We take an active role in engaging with the public to promote its research activities and science and have received funding (Wellcome Trust, BBSRC) to pursue Public Engagement projects and addressing ways to impact our Public Engagement activities.
Public engagement activities aim to:
- deliver social and cultural impact,
- inspire young people to achieve full potential, to engender their interest in science
- inform the public on scientific issues so they may effectively contribute to open debate.
We achieve this through, for example:
- participation in festivals, public lectures and talks (e.g. The National Eisteddfod, Techniquest, Cheltenham Science Festival);
- involvement of the public as researchers. (e.g. Science of Me, School visits, Darwin Centre, The BeeWorld Project);
- engaging young people in science and research (e.g. The School's 'Science of Medicines' pupil engagement activities;
Public Engagement - Science of Medicines:
Prof Les Baillie is using bees in an attempt to find new drugs to treat hospital infections because of the problem of antibiotic-resistant bacteria - 20 April 2015.
Dr Tina Joshi from the School of Pharmacy and Dr Jonny Lees from the School of Engineering attended the event to showcase their joint research on 'Microwave enhanced detection of Antibiotic Resistant Bacteria'. March 2015
Prof James Birchall engaged in science activities with this years theme 'Genetics and DNA extractions'
Prof Arwyn Jones and Dr Julia Gee had a great response with the PHRMY team at the Cardiff Cancer Research Open Day to show how are we fighting Cancer in Wales.
Dr Arwyn Jones, (PHRMY). Welsh Universites team up with the International Bee Keepers Association and the National Botanic Garden of Wales to raise awareness of the importance of pollination in conservation, agriculture and medical sciences. A whole spectrum of activities were held at the Science and Technology Pavilion which took place at the National Eisteddfod in Camarthenshire, 1st-9th August 2014.
Honey Bee as a Drug Discovery Tool: Prof Les Baillie has been working with honey bees and the National Botanic Garden of Wales to identify plant derived drugs which could be used to treat antibiotic resistant hospital pathogens. This project draws from a range of scientific disciplines such as microbiology, chemistry, DNA sequencing, data presentation and ecology and as such represents a story which could be used to engage students in STEM related subjects.
The Darwin Experience - The Darwin Centre for Biology and Medicine was founded in Cardiff by Professor Tony Campbell in 1993, moving to Pembrokeshire in 1999. It has evolved from a Biological and Medicine engagement platform through a weeklong Science Engineering and Technology (SET) Festival, to its current format as year round engagement provider in Science, Technology, Engineering , and Mathematics (STEM) in its broadest sense.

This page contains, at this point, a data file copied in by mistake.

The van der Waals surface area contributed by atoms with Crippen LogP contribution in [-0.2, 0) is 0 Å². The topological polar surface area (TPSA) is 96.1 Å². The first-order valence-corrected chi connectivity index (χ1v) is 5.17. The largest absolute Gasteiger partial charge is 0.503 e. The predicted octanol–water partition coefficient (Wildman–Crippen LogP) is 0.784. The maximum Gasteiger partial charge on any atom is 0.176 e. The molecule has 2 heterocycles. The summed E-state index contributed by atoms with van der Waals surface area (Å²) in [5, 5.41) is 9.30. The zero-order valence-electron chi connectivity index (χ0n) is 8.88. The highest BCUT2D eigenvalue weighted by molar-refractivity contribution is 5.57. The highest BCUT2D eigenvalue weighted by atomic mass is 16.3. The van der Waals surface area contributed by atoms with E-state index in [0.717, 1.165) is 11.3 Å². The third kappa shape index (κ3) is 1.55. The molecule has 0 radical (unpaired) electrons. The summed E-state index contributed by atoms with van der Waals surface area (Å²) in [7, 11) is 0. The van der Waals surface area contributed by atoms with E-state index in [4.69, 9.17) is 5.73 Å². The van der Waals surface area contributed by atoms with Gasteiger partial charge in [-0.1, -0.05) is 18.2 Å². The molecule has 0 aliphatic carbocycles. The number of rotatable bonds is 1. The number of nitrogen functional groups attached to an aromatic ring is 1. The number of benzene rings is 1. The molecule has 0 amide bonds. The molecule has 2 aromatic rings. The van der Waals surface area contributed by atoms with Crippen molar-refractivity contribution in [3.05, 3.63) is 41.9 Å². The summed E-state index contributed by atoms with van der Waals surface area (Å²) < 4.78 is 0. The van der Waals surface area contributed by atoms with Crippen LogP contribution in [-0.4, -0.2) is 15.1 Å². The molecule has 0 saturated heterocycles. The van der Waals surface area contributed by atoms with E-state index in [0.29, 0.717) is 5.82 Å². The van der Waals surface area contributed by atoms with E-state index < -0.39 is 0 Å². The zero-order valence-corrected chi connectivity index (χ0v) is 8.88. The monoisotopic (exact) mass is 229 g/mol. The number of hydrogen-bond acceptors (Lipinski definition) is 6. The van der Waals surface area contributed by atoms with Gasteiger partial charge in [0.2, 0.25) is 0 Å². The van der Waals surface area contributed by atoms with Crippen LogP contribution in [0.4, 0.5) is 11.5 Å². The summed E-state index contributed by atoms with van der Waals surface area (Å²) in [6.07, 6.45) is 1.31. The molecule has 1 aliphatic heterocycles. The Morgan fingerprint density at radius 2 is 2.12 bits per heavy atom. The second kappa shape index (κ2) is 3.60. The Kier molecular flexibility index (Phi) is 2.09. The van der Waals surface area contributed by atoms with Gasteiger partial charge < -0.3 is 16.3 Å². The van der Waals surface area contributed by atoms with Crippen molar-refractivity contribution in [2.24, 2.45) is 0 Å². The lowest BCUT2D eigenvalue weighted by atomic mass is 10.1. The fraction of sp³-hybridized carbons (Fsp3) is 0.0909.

Brain Games: Dr Emma Lane and Dr Emma Kidd (PHRMY) along with Psychology and Biosciences with the Neuroscience and Mental Health Research Institute and Cardiff University Brain Research Imaging Centre (CUBRIC) host the annual Brain Games event in the National Museum during National Science and Engineering Week. It is a highly interactive day of activities to give primary school pupils information about how the brain works which forms a set of fun and interactive competitive activities offering the chance to collect points and win prizes.
Monmouth Science Initiative: The School of Pharmacy works in partnership with the Monmouth Science Initiative (MSI) to host groups of interested pupils in several research areas. This initiative is to inspire school children to do science, and bring real life into the classroom. Students have the opportunity to see what life is like as an undergraduate and it exposes them to application of Science to real life problems.
The BeeWorld Project: Promotes the understanding and value of bees in schools. By connecting schools worldwide, the program encourages schools and communities to share their learning experiences of these fascinating creatures and what they are doing to help. The BeeWorld team work with beekeepers, universities and schools to promote responsibility for conservation of nature, biodiversity and sustainability through bees and beekeeping.
Pharmacy School Visits: PHRMY staff and researchers have visited a number of Schools and Colleges around Cardiff giving talks and workshops from 'saving the world', 'Brain Games initiative', 'UAR', 'Being cloned' and Career talks.
Engagment with Charities: Healthy places, healthy people. Aiming for closer connections between the University and local communities.
Techniquest: 'Science of Me' engagement event at Techniquest, an ice cream van was converted into a mini-laboratory.
Public Engagement with Science: Prof Arwyn Jones at various events and festivals actively engages in discussions aspects of science.
Public engagement can provide a variety of benefits to staff and students as well as to the University and the wider public. It can:
- Open up new research directions, and encourage new collaborations within and outside your academic community
- Increase funding success and open up new funding streams
- Build communication and other transferable skills
- Help you see the broader context of your work, provide new perspectives and raise the profile of research
- Attract new students to your discipline and inspire young people
- Be enjoyable and personally rewarding
STEM Ambassador scheme This scheme is nationally recognised and only commits you to an initial CRB check and one school engagement activity (of your choice) per year.
You can find more details of the staff involved here.